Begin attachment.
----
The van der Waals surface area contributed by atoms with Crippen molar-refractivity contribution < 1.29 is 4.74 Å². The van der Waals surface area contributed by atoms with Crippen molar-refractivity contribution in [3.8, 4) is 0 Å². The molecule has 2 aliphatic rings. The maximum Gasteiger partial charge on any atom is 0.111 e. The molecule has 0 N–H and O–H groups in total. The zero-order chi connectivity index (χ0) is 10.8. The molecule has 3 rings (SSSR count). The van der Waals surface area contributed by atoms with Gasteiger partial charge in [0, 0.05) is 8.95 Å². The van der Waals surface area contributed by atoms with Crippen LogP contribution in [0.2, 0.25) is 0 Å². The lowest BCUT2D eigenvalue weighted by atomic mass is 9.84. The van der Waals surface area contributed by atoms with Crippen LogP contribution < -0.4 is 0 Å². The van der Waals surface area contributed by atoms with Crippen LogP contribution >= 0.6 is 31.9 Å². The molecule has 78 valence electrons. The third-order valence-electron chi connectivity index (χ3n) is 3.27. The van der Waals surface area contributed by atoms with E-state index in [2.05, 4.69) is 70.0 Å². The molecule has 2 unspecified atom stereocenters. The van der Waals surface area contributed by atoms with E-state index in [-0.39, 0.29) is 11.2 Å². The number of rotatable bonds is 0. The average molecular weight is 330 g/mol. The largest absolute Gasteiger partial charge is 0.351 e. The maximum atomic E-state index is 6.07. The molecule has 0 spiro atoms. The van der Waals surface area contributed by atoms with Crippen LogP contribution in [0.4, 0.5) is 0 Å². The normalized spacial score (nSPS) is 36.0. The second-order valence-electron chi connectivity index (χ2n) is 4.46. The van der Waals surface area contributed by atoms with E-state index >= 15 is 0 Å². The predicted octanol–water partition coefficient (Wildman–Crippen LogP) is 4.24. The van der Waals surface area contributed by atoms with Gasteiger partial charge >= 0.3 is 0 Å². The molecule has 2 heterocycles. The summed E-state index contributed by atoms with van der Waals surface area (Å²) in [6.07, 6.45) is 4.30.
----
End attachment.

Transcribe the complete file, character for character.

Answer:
The van der Waals surface area contributed by atoms with Crippen molar-refractivity contribution < 1.29 is 4.74 Å². The van der Waals surface area contributed by atoms with Crippen molar-refractivity contribution in [3.8, 4) is 0 Å². The molecule has 2 aliphatic rings. The maximum Gasteiger partial charge on any atom is 0.111 e. The molecule has 0 N–H and O–H groups in total. The zero-order chi connectivity index (χ0) is 10.8. The molecule has 3 rings (SSSR count). The van der Waals surface area contributed by atoms with Gasteiger partial charge in [0, 0.05) is 8.95 Å². The van der Waals surface area contributed by atoms with Crippen LogP contribution in [0.2, 0.25) is 0 Å². The lowest BCUT2D eigenvalue weighted by atomic mass is 9.84. The van der Waals surface area contributed by atoms with Crippen LogP contribution < -0.4 is 0 Å². The van der Waals surface area contributed by atoms with Crippen LogP contribution >= 0.6 is 31.9 Å². The molecule has 78 valence electrons. The third-order valence-electron chi connectivity index (χ3n) is 3.27. The van der Waals surface area contributed by atoms with E-state index in [2.05, 4.69) is 70.0 Å². The molecule has 2 unspecified atom stereocenters. The van der Waals surface area contributed by atoms with E-state index in [-0.39, 0.29) is 11.2 Å². The number of rotatable bonds is 0. The average molecular weight is 330 g/mol. The largest absolute Gasteiger partial charge is 0.351 e. The maximum atomic E-state index is 6.07. The molecule has 0 spiro atoms. The van der Waals surface area contributed by atoms with Crippen LogP contribution in [0.4, 0.5) is 0 Å². The normalized spacial score (nSPS) is 36.0. The second-order valence-electron chi connectivity index (χ2n) is 4.46. The van der Waals surface area contributed by atoms with E-state index >= 15 is 0 Å². The predicted octanol–water partition coefficient (Wildman–Crippen LogP) is 4.24. The van der Waals surface area contributed by atoms with Gasteiger partial charge >= 0.3 is 0 Å². The molecule has 2 heterocycles. The summed E-state index contributed by atoms with van der Waals surface area (Å²) in [6.07, 6.45) is 4.30.